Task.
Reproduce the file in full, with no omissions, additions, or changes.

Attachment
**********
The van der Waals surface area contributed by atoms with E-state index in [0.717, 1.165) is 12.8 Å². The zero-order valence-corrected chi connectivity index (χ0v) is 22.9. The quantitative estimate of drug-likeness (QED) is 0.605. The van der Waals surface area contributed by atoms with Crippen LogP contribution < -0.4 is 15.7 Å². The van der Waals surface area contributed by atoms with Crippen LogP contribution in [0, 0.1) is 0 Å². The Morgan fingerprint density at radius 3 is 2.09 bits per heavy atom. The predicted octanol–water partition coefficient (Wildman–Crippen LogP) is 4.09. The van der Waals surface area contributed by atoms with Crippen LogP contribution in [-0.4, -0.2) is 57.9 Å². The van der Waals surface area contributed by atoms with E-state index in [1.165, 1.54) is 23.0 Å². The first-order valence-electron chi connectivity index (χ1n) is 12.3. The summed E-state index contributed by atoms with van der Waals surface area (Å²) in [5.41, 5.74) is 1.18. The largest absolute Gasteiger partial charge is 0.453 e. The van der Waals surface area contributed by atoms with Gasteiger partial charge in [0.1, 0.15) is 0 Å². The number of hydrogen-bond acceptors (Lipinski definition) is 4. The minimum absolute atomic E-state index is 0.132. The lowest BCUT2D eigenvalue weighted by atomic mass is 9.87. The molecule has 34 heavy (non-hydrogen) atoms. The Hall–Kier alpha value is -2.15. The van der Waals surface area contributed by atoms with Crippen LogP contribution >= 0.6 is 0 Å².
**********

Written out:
The van der Waals surface area contributed by atoms with E-state index in [0.717, 1.165) is 12.8 Å². The zero-order valence-corrected chi connectivity index (χ0v) is 22.9. The quantitative estimate of drug-likeness (QED) is 0.605. The van der Waals surface area contributed by atoms with Crippen LogP contribution < -0.4 is 15.7 Å². The van der Waals surface area contributed by atoms with Crippen LogP contribution in [0, 0.1) is 0 Å². The Morgan fingerprint density at radius 3 is 2.09 bits per heavy atom. The predicted octanol–water partition coefficient (Wildman–Crippen LogP) is 4.09. The van der Waals surface area contributed by atoms with Crippen LogP contribution in [-0.4, -0.2) is 57.9 Å². The van der Waals surface area contributed by atoms with E-state index in [1.165, 1.54) is 23.0 Å². The first-order valence-electron chi connectivity index (χ1n) is 12.3. The summed E-state index contributed by atoms with van der Waals surface area (Å²) in [5.41, 5.74) is 1.18. The largest absolute Gasteiger partial charge is 0.453 e. The van der Waals surface area contributed by atoms with Gasteiger partial charge in [0.1, 0.15) is 0 Å². The number of hydrogen-bond acceptors (Lipinski definition) is 4. The minimum absolute atomic E-state index is 0.132. The lowest BCUT2D eigenvalue weighted by atomic mass is 9.87. The molecule has 34 heavy (non-hydrogen) atoms. The Hall–Kier alpha value is -2.15. The van der Waals surface area contributed by atoms with Crippen LogP contribution >= 0.6 is 0 Å².